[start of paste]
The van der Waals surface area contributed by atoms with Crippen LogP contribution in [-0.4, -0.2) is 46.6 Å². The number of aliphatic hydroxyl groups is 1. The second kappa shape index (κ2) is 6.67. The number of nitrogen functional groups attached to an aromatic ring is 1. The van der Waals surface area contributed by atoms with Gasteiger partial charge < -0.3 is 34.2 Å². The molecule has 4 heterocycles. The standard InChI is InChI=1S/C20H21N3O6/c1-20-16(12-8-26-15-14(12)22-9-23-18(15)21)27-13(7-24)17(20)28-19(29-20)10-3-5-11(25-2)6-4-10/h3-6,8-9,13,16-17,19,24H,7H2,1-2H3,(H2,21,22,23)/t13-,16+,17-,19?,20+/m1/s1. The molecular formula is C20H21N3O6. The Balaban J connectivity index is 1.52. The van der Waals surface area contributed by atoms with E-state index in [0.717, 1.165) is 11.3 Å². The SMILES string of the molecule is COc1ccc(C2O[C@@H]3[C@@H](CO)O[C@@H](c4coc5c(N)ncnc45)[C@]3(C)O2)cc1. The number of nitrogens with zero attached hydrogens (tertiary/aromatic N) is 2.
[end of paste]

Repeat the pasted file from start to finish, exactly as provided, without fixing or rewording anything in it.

The van der Waals surface area contributed by atoms with Crippen LogP contribution in [-0.4, -0.2) is 46.6 Å². The number of aliphatic hydroxyl groups is 1. The second kappa shape index (κ2) is 6.67. The number of nitrogen functional groups attached to an aromatic ring is 1. The van der Waals surface area contributed by atoms with Gasteiger partial charge < -0.3 is 34.2 Å². The molecule has 4 heterocycles. The standard InChI is InChI=1S/C20H21N3O6/c1-20-16(12-8-26-15-14(12)22-9-23-18(15)21)27-13(7-24)17(20)28-19(29-20)10-3-5-11(25-2)6-4-10/h3-6,8-9,13,16-17,19,24H,7H2,1-2H3,(H2,21,22,23)/t13-,16+,17-,19?,20+/m1/s1. The molecular formula is C20H21N3O6. The Balaban J connectivity index is 1.52. The van der Waals surface area contributed by atoms with E-state index in [0.717, 1.165) is 11.3 Å². The SMILES string of the molecule is COc1ccc(C2O[C@@H]3[C@@H](CO)O[C@@H](c4coc5c(N)ncnc45)[C@]3(C)O2)cc1. The number of nitrogens with zero attached hydrogens (tertiary/aromatic N) is 2.